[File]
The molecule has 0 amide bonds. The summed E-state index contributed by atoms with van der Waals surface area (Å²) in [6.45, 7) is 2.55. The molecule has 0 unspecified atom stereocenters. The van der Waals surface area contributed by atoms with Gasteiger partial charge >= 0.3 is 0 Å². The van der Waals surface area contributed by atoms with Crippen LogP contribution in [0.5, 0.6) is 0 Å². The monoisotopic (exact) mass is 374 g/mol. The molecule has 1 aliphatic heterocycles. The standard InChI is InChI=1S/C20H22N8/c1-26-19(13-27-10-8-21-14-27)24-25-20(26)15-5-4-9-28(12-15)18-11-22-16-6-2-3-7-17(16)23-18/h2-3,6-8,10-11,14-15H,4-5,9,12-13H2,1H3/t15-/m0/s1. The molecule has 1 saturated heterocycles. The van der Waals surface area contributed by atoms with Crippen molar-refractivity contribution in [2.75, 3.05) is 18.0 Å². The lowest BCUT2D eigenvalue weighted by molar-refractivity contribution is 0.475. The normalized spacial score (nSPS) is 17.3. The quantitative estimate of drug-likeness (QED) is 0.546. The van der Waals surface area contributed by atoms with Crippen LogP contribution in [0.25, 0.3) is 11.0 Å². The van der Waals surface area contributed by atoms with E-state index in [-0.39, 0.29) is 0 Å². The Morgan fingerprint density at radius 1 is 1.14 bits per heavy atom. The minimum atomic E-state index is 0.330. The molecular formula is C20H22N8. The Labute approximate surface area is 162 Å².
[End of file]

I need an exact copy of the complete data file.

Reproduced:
The molecule has 0 amide bonds. The summed E-state index contributed by atoms with van der Waals surface area (Å²) in [6.45, 7) is 2.55. The molecule has 0 unspecified atom stereocenters. The van der Waals surface area contributed by atoms with Gasteiger partial charge >= 0.3 is 0 Å². The van der Waals surface area contributed by atoms with Crippen LogP contribution in [0.5, 0.6) is 0 Å². The monoisotopic (exact) mass is 374 g/mol. The molecule has 1 aliphatic heterocycles. The standard InChI is InChI=1S/C20H22N8/c1-26-19(13-27-10-8-21-14-27)24-25-20(26)15-5-4-9-28(12-15)18-11-22-16-6-2-3-7-17(16)23-18/h2-3,6-8,10-11,14-15H,4-5,9,12-13H2,1H3/t15-/m0/s1. The molecule has 1 saturated heterocycles. The van der Waals surface area contributed by atoms with Crippen molar-refractivity contribution in [2.75, 3.05) is 18.0 Å². The lowest BCUT2D eigenvalue weighted by molar-refractivity contribution is 0.475. The normalized spacial score (nSPS) is 17.3. The quantitative estimate of drug-likeness (QED) is 0.546. The van der Waals surface area contributed by atoms with Crippen LogP contribution in [0.25, 0.3) is 11.0 Å². The van der Waals surface area contributed by atoms with E-state index in [-0.39, 0.29) is 0 Å². The Morgan fingerprint density at radius 1 is 1.14 bits per heavy atom. The minimum atomic E-state index is 0.330. The molecular formula is C20H22N8. The Labute approximate surface area is 162 Å².